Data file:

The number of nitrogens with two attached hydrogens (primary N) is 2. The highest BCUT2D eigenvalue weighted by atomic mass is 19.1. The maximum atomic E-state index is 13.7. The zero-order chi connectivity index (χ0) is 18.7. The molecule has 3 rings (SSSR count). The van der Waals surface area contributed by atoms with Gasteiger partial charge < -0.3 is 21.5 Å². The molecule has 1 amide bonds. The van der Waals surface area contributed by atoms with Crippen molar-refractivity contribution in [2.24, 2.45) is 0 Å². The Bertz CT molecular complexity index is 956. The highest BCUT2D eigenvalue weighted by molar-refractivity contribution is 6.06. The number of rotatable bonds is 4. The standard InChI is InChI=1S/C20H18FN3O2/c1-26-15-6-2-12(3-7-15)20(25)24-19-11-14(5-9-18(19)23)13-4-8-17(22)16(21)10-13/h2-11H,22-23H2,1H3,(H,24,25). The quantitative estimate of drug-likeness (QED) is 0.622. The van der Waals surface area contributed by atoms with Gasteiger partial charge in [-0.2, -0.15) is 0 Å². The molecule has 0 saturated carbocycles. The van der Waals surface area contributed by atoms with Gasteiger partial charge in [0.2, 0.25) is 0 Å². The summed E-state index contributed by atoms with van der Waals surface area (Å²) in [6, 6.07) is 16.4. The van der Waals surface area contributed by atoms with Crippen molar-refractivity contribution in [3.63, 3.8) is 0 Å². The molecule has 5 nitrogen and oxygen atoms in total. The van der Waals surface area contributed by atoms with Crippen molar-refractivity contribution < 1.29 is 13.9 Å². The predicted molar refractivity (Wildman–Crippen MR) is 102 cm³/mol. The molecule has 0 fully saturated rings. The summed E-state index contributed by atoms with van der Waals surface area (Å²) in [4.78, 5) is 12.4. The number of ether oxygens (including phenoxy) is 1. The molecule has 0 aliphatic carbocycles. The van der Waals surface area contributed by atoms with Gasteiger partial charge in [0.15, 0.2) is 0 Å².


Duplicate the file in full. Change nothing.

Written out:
The number of nitrogens with two attached hydrogens (primary N) is 2. The highest BCUT2D eigenvalue weighted by atomic mass is 19.1. The maximum atomic E-state index is 13.7. The zero-order chi connectivity index (χ0) is 18.7. The molecule has 3 rings (SSSR count). The van der Waals surface area contributed by atoms with Gasteiger partial charge < -0.3 is 21.5 Å². The molecule has 1 amide bonds. The van der Waals surface area contributed by atoms with Crippen molar-refractivity contribution in [2.24, 2.45) is 0 Å². The Bertz CT molecular complexity index is 956. The highest BCUT2D eigenvalue weighted by molar-refractivity contribution is 6.06. The number of rotatable bonds is 4. The standard InChI is InChI=1S/C20H18FN3O2/c1-26-15-6-2-12(3-7-15)20(25)24-19-11-14(5-9-18(19)23)13-4-8-17(22)16(21)10-13/h2-11H,22-23H2,1H3,(H,24,25). The quantitative estimate of drug-likeness (QED) is 0.622. The van der Waals surface area contributed by atoms with Gasteiger partial charge in [-0.2, -0.15) is 0 Å². The molecule has 0 saturated carbocycles. The van der Waals surface area contributed by atoms with Gasteiger partial charge in [0.2, 0.25) is 0 Å². The summed E-state index contributed by atoms with van der Waals surface area (Å²) in [6, 6.07) is 16.4. The van der Waals surface area contributed by atoms with Crippen molar-refractivity contribution in [3.63, 3.8) is 0 Å². The molecule has 5 nitrogen and oxygen atoms in total. The van der Waals surface area contributed by atoms with Crippen molar-refractivity contribution < 1.29 is 13.9 Å². The predicted molar refractivity (Wildman–Crippen MR) is 102 cm³/mol. The molecule has 0 fully saturated rings. The summed E-state index contributed by atoms with van der Waals surface area (Å²) in [4.78, 5) is 12.4. The number of ether oxygens (including phenoxy) is 1. The molecule has 0 aliphatic carbocycles. The van der Waals surface area contributed by atoms with Gasteiger partial charge in [0.15, 0.2) is 0 Å².